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  #16  
Old Jun 12, '08, 7:35 am
Contarini Contarini is offline
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Default Re: JEDP theory (multiple authors of Pentatuche)

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Originally Posted by Fidelis View Post
Yup, that's another one of my big gripes.

Can anyone tell me how the Documentary Hypothesis (or any other critical scholarship method) is helpful in any way to the average Catholic who picks up a New American Bible to try to live and learn their Faith better? To the ivory tower academic exegete, yeah maybe. But to your Mom, or your little sister or to Joe Sixpack in the pew, what is the benefit?
All truth is helpful, because we were all made to know and love the truth.

Here's a specific example: in Genesis 30 we are given one picture of Jacob--as a clever schemer who is trying to get the better of his father-in-law. In the next chapter, Jacob suddenly starts speaking in a very lofty, pious tone about his trust in God and the way God has protected him from Laban. As the text stands, it looks very much as if Jacob is a hypocrite, who uses pious language as a cover for his own craftiness. But it so happens that God is referred to as "YHWH" in chap. 30 and as "Elohim" in chap. 31--one of the basic indicators usually taken to mean that we are dealing with two different sources originally. This sheds a whole new light on the matter. We are dealing with two different traditions about Jacob, one emphasizing his craftiness, the other his trust in God. It's not that Jacob shifts gears suddenly from one mode to the other, but that the ancient Hebrews (under divine inspiration) saw him in two somewhat different and complementary ways.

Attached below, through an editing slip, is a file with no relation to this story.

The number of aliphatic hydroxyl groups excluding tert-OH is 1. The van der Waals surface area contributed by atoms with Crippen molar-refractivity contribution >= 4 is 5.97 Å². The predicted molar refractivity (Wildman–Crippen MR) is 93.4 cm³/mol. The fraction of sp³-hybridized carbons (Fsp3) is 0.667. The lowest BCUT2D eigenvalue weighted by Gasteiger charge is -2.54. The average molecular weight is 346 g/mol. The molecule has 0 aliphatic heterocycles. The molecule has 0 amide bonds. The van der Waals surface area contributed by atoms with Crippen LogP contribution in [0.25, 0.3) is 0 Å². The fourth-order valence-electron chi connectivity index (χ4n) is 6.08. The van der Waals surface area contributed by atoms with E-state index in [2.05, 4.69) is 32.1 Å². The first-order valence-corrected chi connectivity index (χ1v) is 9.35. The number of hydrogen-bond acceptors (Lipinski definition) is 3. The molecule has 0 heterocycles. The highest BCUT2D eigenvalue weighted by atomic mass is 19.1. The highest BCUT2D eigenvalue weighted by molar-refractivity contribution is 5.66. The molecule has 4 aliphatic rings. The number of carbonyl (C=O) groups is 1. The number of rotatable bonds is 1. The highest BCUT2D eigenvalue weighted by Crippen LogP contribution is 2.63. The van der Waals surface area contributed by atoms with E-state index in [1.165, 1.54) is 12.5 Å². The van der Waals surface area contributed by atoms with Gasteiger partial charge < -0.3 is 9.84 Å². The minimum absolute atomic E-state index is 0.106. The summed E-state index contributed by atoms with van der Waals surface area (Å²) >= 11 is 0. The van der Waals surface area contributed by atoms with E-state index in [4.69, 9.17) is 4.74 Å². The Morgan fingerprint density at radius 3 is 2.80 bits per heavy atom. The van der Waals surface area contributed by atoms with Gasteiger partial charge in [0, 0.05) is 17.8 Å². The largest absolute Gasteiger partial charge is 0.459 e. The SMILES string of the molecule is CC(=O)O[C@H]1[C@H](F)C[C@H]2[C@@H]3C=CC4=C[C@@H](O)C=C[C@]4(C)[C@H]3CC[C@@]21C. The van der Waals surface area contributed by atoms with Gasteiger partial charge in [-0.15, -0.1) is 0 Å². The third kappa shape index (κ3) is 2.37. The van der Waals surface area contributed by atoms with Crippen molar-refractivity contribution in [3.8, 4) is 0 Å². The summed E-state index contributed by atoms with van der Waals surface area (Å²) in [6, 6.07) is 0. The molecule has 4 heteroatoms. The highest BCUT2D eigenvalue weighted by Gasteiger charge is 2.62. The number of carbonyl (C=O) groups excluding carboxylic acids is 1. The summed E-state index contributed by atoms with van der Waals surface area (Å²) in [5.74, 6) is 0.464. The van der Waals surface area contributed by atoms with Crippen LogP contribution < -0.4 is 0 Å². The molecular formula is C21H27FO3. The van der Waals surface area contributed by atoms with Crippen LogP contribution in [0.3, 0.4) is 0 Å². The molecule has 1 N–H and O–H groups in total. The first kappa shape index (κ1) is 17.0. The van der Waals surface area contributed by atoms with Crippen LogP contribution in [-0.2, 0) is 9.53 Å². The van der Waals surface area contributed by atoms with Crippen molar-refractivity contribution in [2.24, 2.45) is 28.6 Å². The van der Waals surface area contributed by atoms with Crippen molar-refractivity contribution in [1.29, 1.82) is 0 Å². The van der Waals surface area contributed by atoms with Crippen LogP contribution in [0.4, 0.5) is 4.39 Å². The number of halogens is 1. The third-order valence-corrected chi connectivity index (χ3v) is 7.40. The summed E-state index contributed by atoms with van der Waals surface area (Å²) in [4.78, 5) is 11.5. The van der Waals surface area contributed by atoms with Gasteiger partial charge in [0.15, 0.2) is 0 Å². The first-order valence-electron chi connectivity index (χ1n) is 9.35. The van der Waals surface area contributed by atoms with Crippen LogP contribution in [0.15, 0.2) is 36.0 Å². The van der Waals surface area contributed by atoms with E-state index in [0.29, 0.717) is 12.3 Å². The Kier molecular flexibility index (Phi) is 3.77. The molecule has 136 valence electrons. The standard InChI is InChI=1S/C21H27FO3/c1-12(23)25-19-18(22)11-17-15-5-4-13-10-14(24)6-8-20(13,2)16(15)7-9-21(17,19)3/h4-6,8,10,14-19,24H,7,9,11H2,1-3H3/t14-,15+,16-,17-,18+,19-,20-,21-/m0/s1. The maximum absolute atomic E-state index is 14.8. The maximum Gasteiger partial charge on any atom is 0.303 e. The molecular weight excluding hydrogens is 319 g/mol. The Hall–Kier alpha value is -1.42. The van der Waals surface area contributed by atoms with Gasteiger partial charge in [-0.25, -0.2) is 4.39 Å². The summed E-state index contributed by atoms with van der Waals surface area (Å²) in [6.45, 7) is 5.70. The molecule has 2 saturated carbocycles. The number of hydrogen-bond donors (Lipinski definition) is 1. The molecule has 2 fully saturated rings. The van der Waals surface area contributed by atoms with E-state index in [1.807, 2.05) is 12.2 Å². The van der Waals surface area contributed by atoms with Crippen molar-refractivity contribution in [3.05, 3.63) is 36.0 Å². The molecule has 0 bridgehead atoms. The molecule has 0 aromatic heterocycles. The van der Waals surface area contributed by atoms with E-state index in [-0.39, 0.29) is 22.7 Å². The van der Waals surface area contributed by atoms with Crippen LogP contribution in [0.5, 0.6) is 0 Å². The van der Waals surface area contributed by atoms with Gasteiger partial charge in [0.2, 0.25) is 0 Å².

I don't claim that this is earth-shaking. But it helped me at least understand a bit better what God was telling me in Genesis about the character of Jacob. Given the importance of the figure of Jacob for the overall Biblical story, I don't think this is altogether to be sneezed at.

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  #17  
Old Jun 12, '08, 7:40 am
Contarini Contarini is offline
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Default Re: JEDP theory (multiple authors of Pentatuche)